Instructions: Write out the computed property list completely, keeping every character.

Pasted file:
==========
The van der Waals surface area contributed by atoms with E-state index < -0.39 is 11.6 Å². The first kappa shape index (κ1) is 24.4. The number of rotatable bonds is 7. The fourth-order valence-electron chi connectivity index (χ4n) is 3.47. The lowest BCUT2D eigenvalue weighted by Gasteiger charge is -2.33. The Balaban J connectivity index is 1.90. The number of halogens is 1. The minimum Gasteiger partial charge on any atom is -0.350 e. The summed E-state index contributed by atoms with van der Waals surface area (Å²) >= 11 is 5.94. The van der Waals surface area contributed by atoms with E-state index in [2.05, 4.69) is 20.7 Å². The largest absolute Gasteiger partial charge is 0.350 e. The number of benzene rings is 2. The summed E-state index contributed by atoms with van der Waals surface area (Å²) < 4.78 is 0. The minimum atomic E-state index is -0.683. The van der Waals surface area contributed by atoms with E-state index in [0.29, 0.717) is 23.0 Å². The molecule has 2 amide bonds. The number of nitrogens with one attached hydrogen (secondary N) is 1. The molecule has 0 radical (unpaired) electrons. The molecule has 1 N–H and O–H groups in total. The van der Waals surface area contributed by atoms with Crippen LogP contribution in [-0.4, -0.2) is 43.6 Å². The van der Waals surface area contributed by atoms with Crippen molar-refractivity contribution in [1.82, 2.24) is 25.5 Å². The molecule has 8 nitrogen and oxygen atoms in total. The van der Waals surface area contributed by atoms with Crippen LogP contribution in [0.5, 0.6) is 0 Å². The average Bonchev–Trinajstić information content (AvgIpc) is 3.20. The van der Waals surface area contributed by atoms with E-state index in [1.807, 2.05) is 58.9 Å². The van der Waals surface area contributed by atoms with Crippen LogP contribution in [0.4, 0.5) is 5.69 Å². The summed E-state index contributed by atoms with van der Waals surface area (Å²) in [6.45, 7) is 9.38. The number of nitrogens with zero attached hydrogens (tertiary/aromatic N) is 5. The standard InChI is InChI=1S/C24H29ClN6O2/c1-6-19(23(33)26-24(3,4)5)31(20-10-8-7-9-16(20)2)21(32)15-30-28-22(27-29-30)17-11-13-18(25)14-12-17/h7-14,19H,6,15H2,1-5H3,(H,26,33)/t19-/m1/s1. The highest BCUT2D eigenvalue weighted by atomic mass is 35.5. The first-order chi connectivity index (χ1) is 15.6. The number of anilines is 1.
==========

The van der Waals surface area contributed by atoms with E-state index < -0.39 is 11.6 Å². The first kappa shape index (κ1) is 24.4. The number of rotatable bonds is 7. The fourth-order valence-electron chi connectivity index (χ4n) is 3.47. The lowest BCUT2D eigenvalue weighted by Gasteiger charge is -2.33. The Balaban J connectivity index is 1.90. The number of halogens is 1. The minimum Gasteiger partial charge on any atom is -0.350 e. The summed E-state index contributed by atoms with van der Waals surface area (Å²) >= 11 is 5.94. The van der Waals surface area contributed by atoms with E-state index in [2.05, 4.69) is 20.7 Å². The largest absolute Gasteiger partial charge is 0.350 e. The number of benzene rings is 2. The summed E-state index contributed by atoms with van der Waals surface area (Å²) < 4.78 is 0. The minimum atomic E-state index is -0.683. The van der Waals surface area contributed by atoms with E-state index in [0.29, 0.717) is 23.0 Å². The molecule has 2 amide bonds. The number of nitrogens with one attached hydrogen (secondary N) is 1. The molecule has 0 radical (unpaired) electrons. The molecule has 1 N–H and O–H groups in total. The van der Waals surface area contributed by atoms with Crippen LogP contribution in [-0.4, -0.2) is 43.6 Å². The van der Waals surface area contributed by atoms with Crippen molar-refractivity contribution in [1.82, 2.24) is 25.5 Å². The molecule has 8 nitrogen and oxygen atoms in total. The van der Waals surface area contributed by atoms with Crippen LogP contribution in [0.5, 0.6) is 0 Å². The average Bonchev–Trinajstić information content (AvgIpc) is 3.20. The van der Waals surface area contributed by atoms with E-state index in [1.807, 2.05) is 58.9 Å². The van der Waals surface area contributed by atoms with Crippen LogP contribution in [0.4, 0.5) is 5.69 Å². The summed E-state index contributed by atoms with van der Waals surface area (Å²) in [6.45, 7) is 9.38. The number of nitrogens with zero attached hydrogens (tertiary/aromatic N) is 5. The standard InChI is InChI=1S/C24H29ClN6O2/c1-6-19(23(33)26-24(3,4)5)31(20-10-8-7-9-16(20)2)21(32)15-30-28-22(27-29-30)17-11-13-18(25)14-12-17/h7-14,19H,6,15H2,1-5H3,(H,26,33)/t19-/m1/s1. The highest BCUT2D eigenvalue weighted by atomic mass is 35.5. The first-order chi connectivity index (χ1) is 15.6. The number of anilines is 1.